Book reviews, Historical fiction

The Photographer Of The Lost by Caroline Scott – Book Review

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PUBLISHERS BLURB 

Until she knows her husband’s fate, she cannot decide her own…

An epic novel of forbidden love, loss, and the shattered hearts left behind in the wake of World War I1921. 

Families are desperately trying to piece together the fragments of their broken lives. While many survivors of the Great War have been reunited with their loved ones, Edie’s husband Francis has not come home. He is considered ‘missing in action’, but when Edie receives a mysterious photograph taken by Francis in the post, hope flares. And so she beings to search.

Harry, Francis’s brother, fought alongside him. He too longs for Francis to be alive, so they can forgive each other for the last things they ever said. Both brothers shared a love of photography and it is that which brings Harry back to the Western Front. Hired by grieving families to photograph gravesites, as he travels through battle-scarred France gathering news for British wives and mothers, Harry also searches for evidence of his brother.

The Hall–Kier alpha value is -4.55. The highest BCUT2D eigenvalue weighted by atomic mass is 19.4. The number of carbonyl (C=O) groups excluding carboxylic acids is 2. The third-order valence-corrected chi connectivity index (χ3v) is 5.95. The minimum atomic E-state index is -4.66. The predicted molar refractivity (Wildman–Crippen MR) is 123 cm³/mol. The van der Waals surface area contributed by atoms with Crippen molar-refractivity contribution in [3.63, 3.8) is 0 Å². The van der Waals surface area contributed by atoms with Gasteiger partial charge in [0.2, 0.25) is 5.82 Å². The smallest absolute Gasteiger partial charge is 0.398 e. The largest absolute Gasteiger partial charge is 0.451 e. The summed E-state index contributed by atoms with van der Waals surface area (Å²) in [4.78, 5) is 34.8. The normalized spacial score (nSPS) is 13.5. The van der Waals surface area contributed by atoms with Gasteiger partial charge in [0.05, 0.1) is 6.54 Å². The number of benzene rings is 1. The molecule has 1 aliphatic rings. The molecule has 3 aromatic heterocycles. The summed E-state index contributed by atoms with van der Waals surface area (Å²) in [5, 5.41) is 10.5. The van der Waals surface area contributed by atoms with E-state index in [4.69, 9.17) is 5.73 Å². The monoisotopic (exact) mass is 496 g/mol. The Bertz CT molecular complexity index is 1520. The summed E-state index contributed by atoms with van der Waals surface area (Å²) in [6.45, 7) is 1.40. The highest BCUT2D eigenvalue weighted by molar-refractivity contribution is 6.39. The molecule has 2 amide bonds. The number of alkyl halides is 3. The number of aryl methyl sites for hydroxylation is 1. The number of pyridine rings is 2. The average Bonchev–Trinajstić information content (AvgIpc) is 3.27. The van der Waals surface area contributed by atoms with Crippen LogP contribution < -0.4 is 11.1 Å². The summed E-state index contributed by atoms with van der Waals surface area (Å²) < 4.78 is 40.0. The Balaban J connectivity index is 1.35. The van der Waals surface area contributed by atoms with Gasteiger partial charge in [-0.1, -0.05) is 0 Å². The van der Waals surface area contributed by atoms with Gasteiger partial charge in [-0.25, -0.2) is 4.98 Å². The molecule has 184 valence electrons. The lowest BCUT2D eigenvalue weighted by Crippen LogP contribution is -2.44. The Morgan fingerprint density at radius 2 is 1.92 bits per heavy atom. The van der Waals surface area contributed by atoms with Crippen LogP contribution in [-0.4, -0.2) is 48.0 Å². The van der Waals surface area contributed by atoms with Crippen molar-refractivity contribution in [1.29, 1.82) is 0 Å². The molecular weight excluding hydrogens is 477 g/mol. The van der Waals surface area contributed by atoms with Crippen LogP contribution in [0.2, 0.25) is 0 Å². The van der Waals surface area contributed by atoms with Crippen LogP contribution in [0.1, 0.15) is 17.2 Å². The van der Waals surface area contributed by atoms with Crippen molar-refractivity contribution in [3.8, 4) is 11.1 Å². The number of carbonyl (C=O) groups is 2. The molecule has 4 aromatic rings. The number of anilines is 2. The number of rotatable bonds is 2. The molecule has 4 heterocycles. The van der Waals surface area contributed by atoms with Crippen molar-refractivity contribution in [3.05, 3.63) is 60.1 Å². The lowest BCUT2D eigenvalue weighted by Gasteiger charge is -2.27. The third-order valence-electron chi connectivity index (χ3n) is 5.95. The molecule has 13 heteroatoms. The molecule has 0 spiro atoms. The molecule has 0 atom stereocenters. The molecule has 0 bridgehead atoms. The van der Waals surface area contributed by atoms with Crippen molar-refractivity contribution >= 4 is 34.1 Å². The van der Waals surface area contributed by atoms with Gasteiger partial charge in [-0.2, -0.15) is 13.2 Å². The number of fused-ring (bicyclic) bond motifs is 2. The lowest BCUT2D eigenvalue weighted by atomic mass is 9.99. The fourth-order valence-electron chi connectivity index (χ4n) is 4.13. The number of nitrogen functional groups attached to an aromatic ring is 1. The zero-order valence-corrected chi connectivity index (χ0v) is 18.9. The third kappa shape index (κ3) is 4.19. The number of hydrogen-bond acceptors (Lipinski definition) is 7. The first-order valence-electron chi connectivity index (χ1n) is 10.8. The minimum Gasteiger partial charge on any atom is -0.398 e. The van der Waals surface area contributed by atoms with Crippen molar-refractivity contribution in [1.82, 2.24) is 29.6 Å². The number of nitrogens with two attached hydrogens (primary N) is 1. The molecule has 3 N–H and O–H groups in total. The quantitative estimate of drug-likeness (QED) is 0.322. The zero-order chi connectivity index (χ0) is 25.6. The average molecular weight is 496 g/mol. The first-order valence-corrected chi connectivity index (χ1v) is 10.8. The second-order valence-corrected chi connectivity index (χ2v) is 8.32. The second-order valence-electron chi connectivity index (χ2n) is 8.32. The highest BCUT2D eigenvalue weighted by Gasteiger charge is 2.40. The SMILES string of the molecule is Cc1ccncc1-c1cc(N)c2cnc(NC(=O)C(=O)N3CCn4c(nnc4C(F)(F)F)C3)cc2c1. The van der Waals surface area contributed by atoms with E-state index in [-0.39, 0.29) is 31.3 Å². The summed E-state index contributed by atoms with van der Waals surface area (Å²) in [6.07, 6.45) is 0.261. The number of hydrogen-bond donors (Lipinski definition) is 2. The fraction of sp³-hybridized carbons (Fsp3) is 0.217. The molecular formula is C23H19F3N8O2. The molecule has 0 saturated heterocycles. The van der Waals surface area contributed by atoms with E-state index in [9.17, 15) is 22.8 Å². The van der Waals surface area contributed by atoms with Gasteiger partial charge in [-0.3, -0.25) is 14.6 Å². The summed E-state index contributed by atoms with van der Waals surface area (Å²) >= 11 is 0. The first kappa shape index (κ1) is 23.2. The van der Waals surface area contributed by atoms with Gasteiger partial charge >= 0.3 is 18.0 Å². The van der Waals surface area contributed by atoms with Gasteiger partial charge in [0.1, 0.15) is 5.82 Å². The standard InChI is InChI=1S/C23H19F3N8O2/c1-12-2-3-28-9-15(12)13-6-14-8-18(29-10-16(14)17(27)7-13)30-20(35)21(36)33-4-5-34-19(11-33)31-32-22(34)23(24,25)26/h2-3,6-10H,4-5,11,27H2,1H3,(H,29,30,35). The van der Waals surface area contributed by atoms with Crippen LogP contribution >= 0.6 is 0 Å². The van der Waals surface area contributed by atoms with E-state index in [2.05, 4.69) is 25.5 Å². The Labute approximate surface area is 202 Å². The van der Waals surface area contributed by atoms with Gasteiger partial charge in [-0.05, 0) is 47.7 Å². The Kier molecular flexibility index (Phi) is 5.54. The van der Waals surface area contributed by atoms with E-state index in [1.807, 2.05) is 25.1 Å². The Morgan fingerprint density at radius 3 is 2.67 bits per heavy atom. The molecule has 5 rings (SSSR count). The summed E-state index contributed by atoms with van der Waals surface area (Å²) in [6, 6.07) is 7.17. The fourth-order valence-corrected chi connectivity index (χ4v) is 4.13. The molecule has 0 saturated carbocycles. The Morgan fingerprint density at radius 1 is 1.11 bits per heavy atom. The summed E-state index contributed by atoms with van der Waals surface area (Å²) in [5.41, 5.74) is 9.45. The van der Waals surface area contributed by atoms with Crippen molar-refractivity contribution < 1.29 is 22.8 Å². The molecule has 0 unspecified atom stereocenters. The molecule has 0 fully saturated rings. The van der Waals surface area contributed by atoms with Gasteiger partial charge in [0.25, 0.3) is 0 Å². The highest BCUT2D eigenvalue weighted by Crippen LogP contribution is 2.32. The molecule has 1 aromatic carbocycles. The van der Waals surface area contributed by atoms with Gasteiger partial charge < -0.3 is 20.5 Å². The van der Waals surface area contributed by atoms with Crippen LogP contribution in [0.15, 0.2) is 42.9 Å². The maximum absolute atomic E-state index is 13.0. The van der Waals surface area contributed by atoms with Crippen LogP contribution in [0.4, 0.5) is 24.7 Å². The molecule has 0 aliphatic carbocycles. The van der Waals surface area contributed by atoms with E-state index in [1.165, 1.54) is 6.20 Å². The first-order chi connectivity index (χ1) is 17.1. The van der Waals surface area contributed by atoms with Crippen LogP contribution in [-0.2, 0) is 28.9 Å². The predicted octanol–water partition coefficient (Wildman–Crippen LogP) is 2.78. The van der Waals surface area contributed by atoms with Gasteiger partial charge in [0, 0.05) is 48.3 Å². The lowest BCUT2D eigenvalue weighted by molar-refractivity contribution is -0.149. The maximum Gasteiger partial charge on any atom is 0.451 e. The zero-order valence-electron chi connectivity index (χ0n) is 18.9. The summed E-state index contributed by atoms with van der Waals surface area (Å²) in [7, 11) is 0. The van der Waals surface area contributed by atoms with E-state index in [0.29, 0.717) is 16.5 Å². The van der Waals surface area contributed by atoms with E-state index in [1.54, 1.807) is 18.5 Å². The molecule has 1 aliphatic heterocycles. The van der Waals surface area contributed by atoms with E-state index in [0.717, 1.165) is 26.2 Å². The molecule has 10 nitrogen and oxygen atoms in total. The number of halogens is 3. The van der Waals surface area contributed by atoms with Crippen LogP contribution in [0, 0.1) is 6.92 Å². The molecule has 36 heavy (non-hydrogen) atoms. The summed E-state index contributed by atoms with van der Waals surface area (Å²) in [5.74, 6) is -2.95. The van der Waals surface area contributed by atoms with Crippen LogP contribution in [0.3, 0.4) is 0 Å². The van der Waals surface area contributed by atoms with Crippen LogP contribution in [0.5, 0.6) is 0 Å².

And as Harry and Edie’s paths converge, they get closer to a startling truth.

An incredibly moving account of an often-forgotten moment in history, The Photographer of the Lost tells the story of the thousands of soldiers who were lost amid the chaos and ruins, and the even greater number of men and women desperate to find them again.

Every photograph has a story, every story needs an ending

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MY REVIEW 

Set in 1921, the Great War is over, but with so many men missing their families are in a kind of limbo, not knowing if they’re, sons, brothers or husbands are alive or dead.

Edie’s husband, Francis is reported missing …could he still be alive somewhere?

Francis’ brother, Harry is a photographer, himself suffering PTSD after his own experiences during the war. He takes photos of soldiers graves, to send back to families to give them a form of closure.

When Edie searches for Francis, she meets Harry and together they try to find answers.

This is a beautifully written, incredibly moving tale of love, loss and hope. How the effects of war don’t end just because the fighting has stopped.

Thank you to Anne Cater and Random Things Tours for the opportunity to participate in this blog tour,  for the promotional materials and a free copy of the book. This is my honest, unbiased review.

 

You can buy a copy here 

 

https://amzn.to/36Fh1Y3

 

ABOUT THE AUTHOR 

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Caroline completed a PhD in History at the University of Durham. She developed a particular interest in the impact of the First World War on the landscape of Belgium and France, and in the experience of women during the conflict – fascinations that she was able to pursue while she spent several years working as a researcher for a Belgian company. Caroline is originally from Lancashire, but now lives in southwest France.